And above all, the opposition in the United States to military action is coming both from the public and more importantly from the military. The Secretary of Defense, Robert Gates, and the chairman of the Joint Chiefs of Staff, Adm. Mullen, have very publicly stated their opposition to instituting a no-fly zone. Indeed, Secretary Gates went further. On Feb. 25, he addressed the cadets at West Point, saying to them: "In my opinion, any future defense secretary who advises the president again to send a big American land army into Asia or the Middle East or Africa should have his head examined."

To underline this view of the military, retired General Wesley Clark, the former commander of NATO forces, wrote an op-ed for the Washington Post on Mar. 11, under the heading, "Libya doesn't meet the test for U.S. military action." So, despite the call of the hawks for U.S. involvement, President Obama will resist.

Oops! Called that one wrong, didn't we? A painful error, given Wallerstein's astute closing paragraph:

Let us keep our eye on the ball. The key struggle worldwide right now is the second Arab revolt. It will be hard enough to obtain a truly radical outcome in this struggle. Qaddafi is a major obstacle for the Arab, and indeed the world, left. Perhaps we should all remember Simone de Beauvoir's maxim: "Wanting to be free yourself means wanting that others be free."

Wallerstein explains in a Feb. 1 screed on his website, "The Second Arab Revolt: Winners and Losers," that he sees the current Arab revolutions as a sequel to the 1916 revolt against the Ottoman Turks. But the Western powers fomented and exploited the 1916 revolt, and established a neo-colonial order in the region. Will round two end the same way?

This moment is critical. Up until now, the Arab spring has been a story about popular revolutions shaking off dictatorships—whether within Washington's orbit (the big majority) or without (Syria, Iran to include a non-Arab state, now Libya). Although Islamists have been on board in the protest movements, the basic thrust has been secular and democratic. This is a very poor propaganda environment for al-Qaeda, which has since the start of the year been playing catch-up as grassroots movements have seized the initiative. This has been an historic opening following the dystopian dialectic of jihad-versus-GWOT that was hegemonic in the long aftermath of 9-11.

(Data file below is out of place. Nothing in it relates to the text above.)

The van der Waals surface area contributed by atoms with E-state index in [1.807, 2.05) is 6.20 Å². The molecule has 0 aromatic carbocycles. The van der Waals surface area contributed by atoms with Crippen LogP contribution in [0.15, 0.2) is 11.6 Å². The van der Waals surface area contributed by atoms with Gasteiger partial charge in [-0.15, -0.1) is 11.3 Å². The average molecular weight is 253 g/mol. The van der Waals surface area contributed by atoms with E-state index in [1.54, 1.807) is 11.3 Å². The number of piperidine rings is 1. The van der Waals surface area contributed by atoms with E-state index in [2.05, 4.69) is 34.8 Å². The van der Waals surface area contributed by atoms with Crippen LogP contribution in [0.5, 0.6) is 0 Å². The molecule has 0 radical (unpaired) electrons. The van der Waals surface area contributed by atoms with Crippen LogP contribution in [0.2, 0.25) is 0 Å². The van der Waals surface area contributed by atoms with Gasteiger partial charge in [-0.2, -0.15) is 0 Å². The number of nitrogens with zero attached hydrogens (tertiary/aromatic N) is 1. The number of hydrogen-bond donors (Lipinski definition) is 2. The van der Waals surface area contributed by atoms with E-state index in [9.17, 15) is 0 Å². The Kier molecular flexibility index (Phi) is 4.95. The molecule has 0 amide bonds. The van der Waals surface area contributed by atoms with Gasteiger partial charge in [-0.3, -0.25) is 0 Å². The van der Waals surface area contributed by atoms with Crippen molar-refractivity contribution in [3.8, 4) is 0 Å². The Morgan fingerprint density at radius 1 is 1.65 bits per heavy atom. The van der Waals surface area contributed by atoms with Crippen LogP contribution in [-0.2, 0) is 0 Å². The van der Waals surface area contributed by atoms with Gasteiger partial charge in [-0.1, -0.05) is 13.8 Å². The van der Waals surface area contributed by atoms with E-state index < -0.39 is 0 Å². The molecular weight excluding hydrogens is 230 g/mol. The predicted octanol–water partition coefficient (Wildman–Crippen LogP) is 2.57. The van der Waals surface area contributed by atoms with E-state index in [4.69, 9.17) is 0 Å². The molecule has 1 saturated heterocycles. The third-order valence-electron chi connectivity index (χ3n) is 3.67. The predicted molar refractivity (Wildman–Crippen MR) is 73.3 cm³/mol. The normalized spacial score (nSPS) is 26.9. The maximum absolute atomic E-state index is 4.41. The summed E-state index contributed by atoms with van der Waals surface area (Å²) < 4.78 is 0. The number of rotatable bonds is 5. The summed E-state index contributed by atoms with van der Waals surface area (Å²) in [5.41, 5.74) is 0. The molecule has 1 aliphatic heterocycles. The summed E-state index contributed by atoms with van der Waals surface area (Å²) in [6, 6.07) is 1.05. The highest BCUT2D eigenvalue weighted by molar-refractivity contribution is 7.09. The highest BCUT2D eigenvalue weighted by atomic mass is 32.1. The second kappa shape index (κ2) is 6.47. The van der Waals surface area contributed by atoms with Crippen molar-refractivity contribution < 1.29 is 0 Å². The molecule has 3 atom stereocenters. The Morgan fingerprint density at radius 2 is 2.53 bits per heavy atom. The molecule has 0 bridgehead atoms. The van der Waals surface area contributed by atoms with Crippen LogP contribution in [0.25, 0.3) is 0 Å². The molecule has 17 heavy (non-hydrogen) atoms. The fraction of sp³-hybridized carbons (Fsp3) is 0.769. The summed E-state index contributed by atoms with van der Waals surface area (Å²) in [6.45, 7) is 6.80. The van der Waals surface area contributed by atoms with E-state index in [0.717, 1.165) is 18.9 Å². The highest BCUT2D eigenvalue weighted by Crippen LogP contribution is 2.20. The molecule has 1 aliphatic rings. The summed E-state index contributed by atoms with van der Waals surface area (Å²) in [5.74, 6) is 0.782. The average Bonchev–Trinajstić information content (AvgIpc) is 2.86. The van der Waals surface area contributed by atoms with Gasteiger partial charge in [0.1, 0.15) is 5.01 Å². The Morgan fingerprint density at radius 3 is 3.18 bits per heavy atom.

Now that could all be changing. Western intervention creates a very, very good propaganda environment for al-Qaeda. The "story" could start to change to one about the Islamic world fighting crusaders—again. Especially if the war spreads or becomes a quagmire, the popular, democratic and secular elements could be quickly sidelined, and civil movements pushed aside by armed factions. The hypocrisy of Washington ostensibly coming to the defense of protesters in Libya as it underwrites repression of protesters in Yemen and Bahrain—with only lukewarm criticism for these client states—betrays an agenda to impose control rather than to "save lives." The fact that the US funded and supported war crimes roughly equivalent to those Qaddafi is now accused of in the Israeli Gaza offensive of two years ago also aids al-Qaeda's propagandists. The military intervention rather than the dictatorships could now become the central issue.

An anti-imperialist response must be careful not to play into this dynamic by loaning propaganda cover to the dictators. The military intervention increases rather than diminishesour responsibilities of solidarity to the Libyan and Arab opposition movements.

See our last posts on Libya. and the politics of the GWOT.

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  1. So where should the anti-Imperialists stand on this issue?
    Thank you for a great article. I was hoping the author would discuss the issue rather than doing an overview of the work of others.
    Considering everything the author has mentioned, where should we go with this? Supporting the intervention that will take down Gadafi means supporting western Imperialism – or so many on the left think. But NOT supporting the intervention means the uprising gets crushed in a brutal manner by a dictator and a move towards democracy in Libya is over. Tough choice, I realize, but time is a major factor here. Not moving means the Uprising is crushed – I haven’t heard anyone argue that. But does supporting the duty-to protect-line (that was used to justify the coup in Haiti 2004) in this case mean one supports every aspect of western Imperialism? Can the anti-Imperialists say “intervention was necessary in this case” and not be labeled sell-outs?

    1. That’s a good question